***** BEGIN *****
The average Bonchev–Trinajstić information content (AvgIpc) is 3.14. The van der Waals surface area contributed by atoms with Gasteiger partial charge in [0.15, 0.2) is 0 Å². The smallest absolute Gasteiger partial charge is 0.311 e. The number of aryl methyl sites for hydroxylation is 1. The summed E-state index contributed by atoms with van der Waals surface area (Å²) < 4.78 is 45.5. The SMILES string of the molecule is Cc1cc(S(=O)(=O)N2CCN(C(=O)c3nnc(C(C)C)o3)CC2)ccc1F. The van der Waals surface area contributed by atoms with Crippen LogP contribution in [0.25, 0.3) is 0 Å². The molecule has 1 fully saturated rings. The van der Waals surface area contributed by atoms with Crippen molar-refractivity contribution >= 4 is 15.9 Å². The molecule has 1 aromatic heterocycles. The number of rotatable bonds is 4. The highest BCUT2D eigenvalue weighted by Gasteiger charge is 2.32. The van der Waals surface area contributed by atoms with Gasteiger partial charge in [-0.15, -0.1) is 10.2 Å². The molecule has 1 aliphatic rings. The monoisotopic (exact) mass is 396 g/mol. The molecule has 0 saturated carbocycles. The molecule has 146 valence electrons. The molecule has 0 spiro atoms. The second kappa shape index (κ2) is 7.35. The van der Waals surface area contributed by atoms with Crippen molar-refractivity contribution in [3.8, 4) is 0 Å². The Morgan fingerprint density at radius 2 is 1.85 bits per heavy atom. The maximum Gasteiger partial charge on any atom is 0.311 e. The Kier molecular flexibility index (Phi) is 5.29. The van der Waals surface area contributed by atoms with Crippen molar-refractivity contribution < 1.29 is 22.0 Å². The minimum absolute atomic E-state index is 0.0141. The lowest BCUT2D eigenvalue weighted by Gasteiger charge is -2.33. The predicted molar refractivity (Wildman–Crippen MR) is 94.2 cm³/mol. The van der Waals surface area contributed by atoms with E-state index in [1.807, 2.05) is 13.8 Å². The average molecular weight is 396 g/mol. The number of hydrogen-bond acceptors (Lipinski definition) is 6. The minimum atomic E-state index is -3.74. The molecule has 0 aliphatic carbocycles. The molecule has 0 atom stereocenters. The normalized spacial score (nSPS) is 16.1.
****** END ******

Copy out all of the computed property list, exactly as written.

The average Bonchev–Trinajstić information content (AvgIpc) is 3.14. The van der Waals surface area contributed by atoms with Gasteiger partial charge in [0.15, 0.2) is 0 Å². The smallest absolute Gasteiger partial charge is 0.311 e. The number of aryl methyl sites for hydroxylation is 1. The summed E-state index contributed by atoms with van der Waals surface area (Å²) < 4.78 is 45.5. The SMILES string of the molecule is Cc1cc(S(=O)(=O)N2CCN(C(=O)c3nnc(C(C)C)o3)CC2)ccc1F. The van der Waals surface area contributed by atoms with Crippen LogP contribution in [0.25, 0.3) is 0 Å². The molecule has 1 fully saturated rings. The van der Waals surface area contributed by atoms with Crippen molar-refractivity contribution >= 4 is 15.9 Å². The molecule has 1 aromatic heterocycles. The number of rotatable bonds is 4. The highest BCUT2D eigenvalue weighted by Gasteiger charge is 2.32. The van der Waals surface area contributed by atoms with Gasteiger partial charge in [-0.15, -0.1) is 10.2 Å². The molecule has 1 aliphatic rings. The monoisotopic (exact) mass is 396 g/mol. The molecule has 0 saturated carbocycles. The molecule has 146 valence electrons. The molecule has 0 spiro atoms. The second kappa shape index (κ2) is 7.35. The van der Waals surface area contributed by atoms with Crippen molar-refractivity contribution in [3.8, 4) is 0 Å². The Morgan fingerprint density at radius 2 is 1.85 bits per heavy atom. The maximum Gasteiger partial charge on any atom is 0.311 e. The Kier molecular flexibility index (Phi) is 5.29. The van der Waals surface area contributed by atoms with Crippen molar-refractivity contribution < 1.29 is 22.0 Å². The minimum absolute atomic E-state index is 0.0141. The lowest BCUT2D eigenvalue weighted by Gasteiger charge is -2.33. The predicted molar refractivity (Wildman–Crippen MR) is 94.2 cm³/mol. The van der Waals surface area contributed by atoms with E-state index in [1.807, 2.05) is 13.8 Å². The average molecular weight is 396 g/mol. The number of hydrogen-bond acceptors (Lipinski definition) is 6. The minimum atomic E-state index is -3.74. The molecule has 0 aliphatic carbocycles. The molecule has 0 atom stereocenters. The normalized spacial score (nSPS) is 16.1.